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seahawk
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RE: ET 787 On Fire At Heathrow Part 6

Fri Jul 19, 2013 5:40 am

It must be some kind of special bad luck, when on a new auirplane you get thermal events on 3 different batteries in 3 different incidents.
 
Ruscoe
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RE: ET 787 On Fire At Heathrow Part 6

Fri Jul 19, 2013 6:25 am

Currently the two things I find most interesting are;

1. Boeing is saying that the ELT is a customer option item

and

2. The AAIB is recommending to the appropriate authorities that all Lithium based batteries in ELT's be looked at, which obviously includes a lot of aircraft from all manufacturers

Ruscoe
 
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speedbored
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RE: ET 787 On Fire At Heathrow Part 6

Fri Jul 19, 2013 6:38 am

Hi from a long-time lurker who's not previously been allowed to post due to contractual obligations working for an employer paranoid about protecting client confidentiality. Now that I am semi-retired, however, it's probably time to start contributing. Here's hoping I don't live to regret it.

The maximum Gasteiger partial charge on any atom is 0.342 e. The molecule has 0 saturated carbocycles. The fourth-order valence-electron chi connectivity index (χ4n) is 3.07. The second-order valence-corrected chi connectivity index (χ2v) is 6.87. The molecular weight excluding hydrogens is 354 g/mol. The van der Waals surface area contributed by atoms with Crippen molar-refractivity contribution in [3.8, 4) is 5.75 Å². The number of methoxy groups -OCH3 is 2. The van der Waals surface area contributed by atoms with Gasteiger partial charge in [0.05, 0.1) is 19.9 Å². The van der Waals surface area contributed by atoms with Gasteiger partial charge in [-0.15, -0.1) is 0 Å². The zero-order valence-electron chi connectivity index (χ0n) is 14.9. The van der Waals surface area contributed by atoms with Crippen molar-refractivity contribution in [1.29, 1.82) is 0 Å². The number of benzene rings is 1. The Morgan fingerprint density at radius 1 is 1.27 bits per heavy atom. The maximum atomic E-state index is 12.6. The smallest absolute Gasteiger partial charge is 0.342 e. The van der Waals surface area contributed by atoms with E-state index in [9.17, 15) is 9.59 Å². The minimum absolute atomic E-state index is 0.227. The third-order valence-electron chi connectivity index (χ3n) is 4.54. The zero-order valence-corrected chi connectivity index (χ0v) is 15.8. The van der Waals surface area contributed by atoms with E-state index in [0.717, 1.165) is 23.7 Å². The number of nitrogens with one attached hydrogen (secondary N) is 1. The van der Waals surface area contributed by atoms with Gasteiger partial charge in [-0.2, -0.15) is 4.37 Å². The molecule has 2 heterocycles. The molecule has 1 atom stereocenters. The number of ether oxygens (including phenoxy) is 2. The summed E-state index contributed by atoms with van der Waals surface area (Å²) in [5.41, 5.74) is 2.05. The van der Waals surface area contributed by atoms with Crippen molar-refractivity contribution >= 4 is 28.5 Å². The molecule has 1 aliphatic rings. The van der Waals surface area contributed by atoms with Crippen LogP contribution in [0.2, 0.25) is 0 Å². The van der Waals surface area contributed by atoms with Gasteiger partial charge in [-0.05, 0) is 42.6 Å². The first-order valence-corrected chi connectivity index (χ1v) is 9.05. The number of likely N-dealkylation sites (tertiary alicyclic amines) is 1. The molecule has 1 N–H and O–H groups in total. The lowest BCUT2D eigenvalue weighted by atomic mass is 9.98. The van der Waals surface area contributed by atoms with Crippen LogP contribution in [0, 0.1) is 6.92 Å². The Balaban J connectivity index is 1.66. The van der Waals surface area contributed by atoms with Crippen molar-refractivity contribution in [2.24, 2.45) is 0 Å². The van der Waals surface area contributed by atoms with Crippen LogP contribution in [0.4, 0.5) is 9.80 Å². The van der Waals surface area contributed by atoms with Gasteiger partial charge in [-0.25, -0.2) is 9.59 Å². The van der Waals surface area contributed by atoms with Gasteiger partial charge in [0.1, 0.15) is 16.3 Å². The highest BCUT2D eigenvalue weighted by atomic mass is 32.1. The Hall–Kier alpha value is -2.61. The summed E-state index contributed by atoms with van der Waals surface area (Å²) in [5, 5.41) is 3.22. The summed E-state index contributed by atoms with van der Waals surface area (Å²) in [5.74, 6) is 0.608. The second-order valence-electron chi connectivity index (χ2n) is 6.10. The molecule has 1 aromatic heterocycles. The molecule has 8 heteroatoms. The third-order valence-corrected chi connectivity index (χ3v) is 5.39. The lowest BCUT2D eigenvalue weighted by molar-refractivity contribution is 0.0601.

Just for the record, I would like to point out that I am neither an Airbus fanboy nor a Boeing fanboy. I am simply interested in aviation, regardless of manufacturer, having worked in and around the industry for just over 25 years.

Having read the AAIB special bulletin very carefully, the only definitive conclusion that I've been able to come to based on it is that there was a fire on an Ethiopian 787 at Heathrow (which I knew already). It seems to me that many people are reading a lot more into the bulletin than is actually there. What we all need to bear in mind is that the AAIB press release and special bulletin are both very very carefully worded so as to avoid drawing any conclusions at all at this stage. The investigators are keeping their minds open and so should we.

For example, the holes in the fuselage question. The AAIB simply says that there is "damage to the composite structure". So this damage may or may not include holes penetrating the skin. The fact is we simply don't know at the moment. I have to admit that from the public images I have seen, I struggle to see how some of the very black patches can be anything other than holes, but I'm content to wait for more information from the AAIB to find out for sure.